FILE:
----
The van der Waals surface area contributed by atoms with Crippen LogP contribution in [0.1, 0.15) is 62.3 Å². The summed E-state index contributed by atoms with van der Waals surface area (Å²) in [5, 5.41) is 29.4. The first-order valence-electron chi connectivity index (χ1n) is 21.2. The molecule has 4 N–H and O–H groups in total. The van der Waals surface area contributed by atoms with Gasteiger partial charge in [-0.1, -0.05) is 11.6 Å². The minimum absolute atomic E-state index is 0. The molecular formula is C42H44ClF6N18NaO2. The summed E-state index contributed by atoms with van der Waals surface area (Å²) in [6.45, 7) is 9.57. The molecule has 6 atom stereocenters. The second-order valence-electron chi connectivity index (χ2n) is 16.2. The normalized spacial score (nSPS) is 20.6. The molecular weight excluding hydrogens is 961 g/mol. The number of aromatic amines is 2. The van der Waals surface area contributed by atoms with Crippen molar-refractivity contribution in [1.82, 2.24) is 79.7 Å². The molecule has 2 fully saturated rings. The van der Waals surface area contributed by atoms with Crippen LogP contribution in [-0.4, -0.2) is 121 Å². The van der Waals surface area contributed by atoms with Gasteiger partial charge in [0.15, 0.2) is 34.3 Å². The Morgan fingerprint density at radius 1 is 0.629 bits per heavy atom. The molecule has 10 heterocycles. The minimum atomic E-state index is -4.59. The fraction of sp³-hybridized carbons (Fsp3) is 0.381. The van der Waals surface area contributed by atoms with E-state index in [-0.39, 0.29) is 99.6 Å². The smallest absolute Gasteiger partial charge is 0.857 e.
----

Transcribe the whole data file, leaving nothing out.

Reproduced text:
The van der Waals surface area contributed by atoms with Crippen LogP contribution in [0.1, 0.15) is 62.3 Å². The summed E-state index contributed by atoms with van der Waals surface area (Å²) in [5, 5.41) is 29.4. The first-order valence-electron chi connectivity index (χ1n) is 21.2. The molecule has 4 N–H and O–H groups in total. The van der Waals surface area contributed by atoms with Gasteiger partial charge in [-0.1, -0.05) is 11.6 Å². The minimum absolute atomic E-state index is 0. The molecular formula is C42H44ClF6N18NaO2. The summed E-state index contributed by atoms with van der Waals surface area (Å²) in [6.45, 7) is 9.57. The molecule has 6 atom stereocenters. The second-order valence-electron chi connectivity index (χ2n) is 16.2. The normalized spacial score (nSPS) is 20.6. The molecular weight excluding hydrogens is 961 g/mol. The number of aromatic amines is 2. The van der Waals surface area contributed by atoms with Crippen molar-refractivity contribution in [1.82, 2.24) is 79.7 Å². The molecule has 2 fully saturated rings. The van der Waals surface area contributed by atoms with Crippen LogP contribution in [-0.4, -0.2) is 121 Å². The van der Waals surface area contributed by atoms with Gasteiger partial charge in [0.15, 0.2) is 34.3 Å². The Morgan fingerprint density at radius 1 is 0.629 bits per heavy atom. The molecule has 10 heterocycles. The minimum atomic E-state index is -4.59. The fraction of sp³-hybridized carbons (Fsp3) is 0.381. The van der Waals surface area contributed by atoms with E-state index in [-0.39, 0.29) is 99.6 Å². The smallest absolute Gasteiger partial charge is 0.857 e.